HARRISBURG, Pa. (WHTM) — In Governor Josh Shapiro’s budget address, he called for nearly $67 million dollars to maintain childcare access for 75,000 low-income families. However, advocates say that doesn’t help solve the root of the early education problem: low wages, which feeds a staffing shortage.

“So, unless the staffing crisis is addressed this system can’t serve more children as we said through our survey, we know that there are classrooms closed because they don’t have enough teachers to staff them,” said Jen Debell, executive director of the Pennsylvania Association for the Education of Young Children.

Staffing has always been a problem in the childcare industry. The average early childhood teacher earns just $12.50 an hour, and one in five of those teachers have to rely on government assistance.

According to the Stay Strong PA Survey, Pennsylvania’s childcare system is short about 4,000 workers and 35,000 children are on waitlists.

“This workforce is the is the one that helps all other businesses run. It helps parents work, it helps prepare our children for entering school, and promotes their healthy development,” said Debell.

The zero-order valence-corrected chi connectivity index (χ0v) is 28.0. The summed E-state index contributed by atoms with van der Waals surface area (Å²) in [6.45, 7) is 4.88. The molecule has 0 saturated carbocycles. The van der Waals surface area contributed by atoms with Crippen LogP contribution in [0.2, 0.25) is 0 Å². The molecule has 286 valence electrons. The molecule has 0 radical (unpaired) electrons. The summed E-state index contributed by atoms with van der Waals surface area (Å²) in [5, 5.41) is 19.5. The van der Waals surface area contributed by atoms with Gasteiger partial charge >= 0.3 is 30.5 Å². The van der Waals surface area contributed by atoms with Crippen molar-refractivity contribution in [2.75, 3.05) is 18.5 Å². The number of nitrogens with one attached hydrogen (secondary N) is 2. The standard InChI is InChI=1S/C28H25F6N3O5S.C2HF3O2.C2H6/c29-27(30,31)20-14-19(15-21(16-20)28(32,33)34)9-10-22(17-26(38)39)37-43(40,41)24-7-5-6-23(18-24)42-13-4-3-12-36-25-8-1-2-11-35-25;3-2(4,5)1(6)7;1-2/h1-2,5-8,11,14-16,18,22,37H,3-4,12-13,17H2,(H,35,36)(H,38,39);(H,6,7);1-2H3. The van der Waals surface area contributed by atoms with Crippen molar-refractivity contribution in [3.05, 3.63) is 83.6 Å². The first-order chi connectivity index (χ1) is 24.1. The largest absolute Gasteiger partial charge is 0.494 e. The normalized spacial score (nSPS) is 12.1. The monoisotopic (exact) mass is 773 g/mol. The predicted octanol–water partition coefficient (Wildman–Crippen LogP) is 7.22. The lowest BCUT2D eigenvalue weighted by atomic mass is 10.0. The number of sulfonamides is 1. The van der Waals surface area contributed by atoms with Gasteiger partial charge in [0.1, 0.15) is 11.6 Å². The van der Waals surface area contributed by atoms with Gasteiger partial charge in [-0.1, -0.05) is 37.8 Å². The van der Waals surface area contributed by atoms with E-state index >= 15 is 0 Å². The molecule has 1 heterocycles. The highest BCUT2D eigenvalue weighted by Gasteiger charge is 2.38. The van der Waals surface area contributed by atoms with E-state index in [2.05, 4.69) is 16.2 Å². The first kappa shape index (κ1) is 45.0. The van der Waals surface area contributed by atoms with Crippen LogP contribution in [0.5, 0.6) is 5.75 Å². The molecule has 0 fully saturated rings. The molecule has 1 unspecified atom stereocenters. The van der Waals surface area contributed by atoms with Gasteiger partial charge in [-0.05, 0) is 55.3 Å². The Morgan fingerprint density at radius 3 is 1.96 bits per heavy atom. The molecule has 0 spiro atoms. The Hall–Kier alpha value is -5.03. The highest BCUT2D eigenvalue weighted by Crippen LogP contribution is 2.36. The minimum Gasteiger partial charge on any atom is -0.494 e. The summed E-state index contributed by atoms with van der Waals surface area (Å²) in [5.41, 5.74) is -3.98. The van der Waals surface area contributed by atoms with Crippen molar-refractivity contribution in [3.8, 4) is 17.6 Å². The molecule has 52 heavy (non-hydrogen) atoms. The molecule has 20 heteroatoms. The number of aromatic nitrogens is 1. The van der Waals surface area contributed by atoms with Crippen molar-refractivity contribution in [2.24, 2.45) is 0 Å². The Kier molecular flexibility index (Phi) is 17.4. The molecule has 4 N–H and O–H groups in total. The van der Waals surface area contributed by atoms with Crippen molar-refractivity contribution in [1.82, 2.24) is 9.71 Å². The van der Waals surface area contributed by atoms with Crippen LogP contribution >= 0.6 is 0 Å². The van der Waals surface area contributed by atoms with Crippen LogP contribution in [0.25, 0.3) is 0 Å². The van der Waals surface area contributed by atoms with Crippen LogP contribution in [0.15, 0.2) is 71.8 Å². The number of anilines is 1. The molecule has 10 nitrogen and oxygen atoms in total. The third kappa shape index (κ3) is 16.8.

Shapiro’s budget proposal would give $30 million dollars to the Pre-K Counts Program and $3 million to the Head Start Supplemental Assistance Program.

But still, nothing to boost wages for badly-needed workers.

“They’re the ones trained in child development and prepare them for school, so without those high-quality teachers in the classroom that’s a detriment to the children. We see the other negative impact is that when there’s turnover, that’s really difficult for children, they really need those stable connections with adults to have healthy development,” said Debell.

Lawmakers still have to negotiate a final budget, so plenty of things can change before it’s due at the end of June.